Menopause and Insomnia Might Epigenetically Speed Up Aging

menopause may epigenetically speed up aging

For years, scientists have disagreed on whether menopause causes aging or aging leads to menopause, giving rise to a “which came first” debate. New epigenetic research may help settle this long-standing disagreement, offering evidence that menopause might actually make a woman age faster. Two recent UCLA studies show that menopause and its common side effect – insomnia – may accelerate aging. This could potentially increase a woman’s risk for diseases related to aging and possibly lead to an earlier death. The group of researchers from UCLA published their dual findings in Proceedings of the National Academy of Sciences and Biological Psychiatry.

Chronological age and biological age are two different concepts, one which is determined simply by how long you’ve been alive and the other by how old you are on a cellular level, or in this case, an epigenetic level. Steve Horvath, senior author and professor of human genetics and biostatistics at the David Geffen School of Medicine at UCLA and UCLA Fielding School of Public Health, recently developed a method for determining one’s “epigenetic clock” by measuring DNA methylation levels and tracing the epigenetic changes in various sample types. DNA methylation is an epigenetic modification that occurs as one ages, defined by the addition of a methyl group to DNA.

In the menopause study, the group of researchers tracked DNA methylation in samples of over 3,100 women, including those in the 15 year program called Women’s Health Initiative (WHI). Their results suggest that the hormonal changes that accompany menopause accelerate biological aging in women and not the other way around. “We discovered that menopause speeds up cellular aging by an average of 6 percent,” said Horvath. “That doesn’t sound like much, but it adds up over a woman’s lifespan.”

For instance, let’s say a woman enters early menopause when she’s 42. When she’s 50, her biological age will be an entire year older than another 50 year old woman who naturally begins menopause at 50 years of age.

Morgan Levine, first author and postdoctoral researcher in Horvath’s Lab, explained, “On average, the younger a woman is when she enters menopause, the faster her blood ages. This is significant because a person’s blood may mirror what’s happening in other parts of the body, which could have implications for death and disease risk.”

In the sleep study, researchers found that postmenopausal women who reported having five insomnia-related symptoms tended to be older biologically. Using the same “epigenetic clock” method as Horvath, they assessed over 2,000 women in the WHI and found that those who wake up repeatedly throughout the night, have restless sleep, difficulty falling asleep, trouble getting back to sleep, and wake up too early in the morning are likely to be biologically older than women who are of a similar chronological age.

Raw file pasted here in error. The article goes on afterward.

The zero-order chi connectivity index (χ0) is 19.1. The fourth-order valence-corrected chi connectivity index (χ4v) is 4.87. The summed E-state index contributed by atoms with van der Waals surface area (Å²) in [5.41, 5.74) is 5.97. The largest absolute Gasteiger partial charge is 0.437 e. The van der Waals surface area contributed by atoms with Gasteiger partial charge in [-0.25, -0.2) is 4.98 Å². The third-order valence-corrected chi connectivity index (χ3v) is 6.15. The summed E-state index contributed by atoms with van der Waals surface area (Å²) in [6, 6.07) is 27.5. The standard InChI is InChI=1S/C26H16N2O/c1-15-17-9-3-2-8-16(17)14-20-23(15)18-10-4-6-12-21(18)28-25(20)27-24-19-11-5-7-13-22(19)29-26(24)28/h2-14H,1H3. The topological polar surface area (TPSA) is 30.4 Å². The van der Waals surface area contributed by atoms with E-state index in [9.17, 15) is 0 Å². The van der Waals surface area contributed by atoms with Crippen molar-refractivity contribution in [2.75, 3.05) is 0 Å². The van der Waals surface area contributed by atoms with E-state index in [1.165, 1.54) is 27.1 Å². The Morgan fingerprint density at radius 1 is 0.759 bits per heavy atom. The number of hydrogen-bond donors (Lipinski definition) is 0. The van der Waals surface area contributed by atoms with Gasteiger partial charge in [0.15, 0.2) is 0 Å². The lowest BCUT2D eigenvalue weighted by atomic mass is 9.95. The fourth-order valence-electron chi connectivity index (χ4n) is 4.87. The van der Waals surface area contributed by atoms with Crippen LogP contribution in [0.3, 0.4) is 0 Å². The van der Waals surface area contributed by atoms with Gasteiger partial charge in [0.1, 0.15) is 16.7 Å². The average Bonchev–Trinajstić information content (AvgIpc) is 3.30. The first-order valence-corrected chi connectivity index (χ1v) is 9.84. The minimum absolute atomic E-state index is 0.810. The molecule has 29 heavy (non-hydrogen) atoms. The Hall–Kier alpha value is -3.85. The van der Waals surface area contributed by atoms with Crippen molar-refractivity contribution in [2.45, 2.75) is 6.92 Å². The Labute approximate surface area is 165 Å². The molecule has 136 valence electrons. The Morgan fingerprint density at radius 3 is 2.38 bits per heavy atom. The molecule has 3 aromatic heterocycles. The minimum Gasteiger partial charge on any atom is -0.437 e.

Judith Carroll, first author of the sleep study and assistant professor of psychiatry at the UCLA Semel Institute for Neuroscience and Human Behavior and the Cousins Center for Psychoneuroimmunology, said, “Not getting restorative sleep may do more than just affect our functioning the next day; it might also influence the rate at which our biological clock ticks.” Previous research has shown that even one night of poor sleep could epigenetically impact genes related to our circadian clock.

The authors caution that they cannot definitively conclude that insomnia results in an older epigenetic age, however, their findings are important, Carroll said. She points to the need for additional studies focusing on the same women over time to truly identify a causal relationship between sleep disorders and biological age.

Although these results may be somewhat disheartening for women, there is hope. More studies could lead to improvements in anti-aging menopausal hormone therapy and a better diagnosis of therapy efficacy.

“No longer will researchers need to follow patients for years to track their health and occurrence of diseases. Instead, we can use the epigenetic clock to monitor their cells’ aging rate and to evaluate which therapies slow the biological aging process,” explained Horvath. “This could greatly reduce the length and costs of clinical trials and speed benefits to women.”


Sources: Levine, M. et al. (2016). Menopause accelerates biological aging. PNAS, 113(33):9327-9332.

Carroll, J., et al. (2016). Epigenetic aging and immune senescence in women with insomnia symptoms: Findings from the Women’s Health Initiative StudyEpigenetic Age and Insomnia. Biological Psychiatry.

Reference: UCLA Health System. Hot News Flash! Menopause, sleepless nights make women’s bodies age faster. Newswise. 22 Jul 2016. Web.

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About Bailey Kirkpatrick 164 Articles
Bailey Kirkpatrick is a science writer with a background in epigenetics and psychology with a passion for conveying scientific concepts to the wider community. She enjoys speculating about the implications of epigenetics and how it might impact our perception of wellbeing and the development of novel preventative strategies. When she’s not combing through research articles, she also enjoys discovering new foods, taking nighttime strolls, and discussing current events over a barrel-aged sour beer or cold-brewed coffee.


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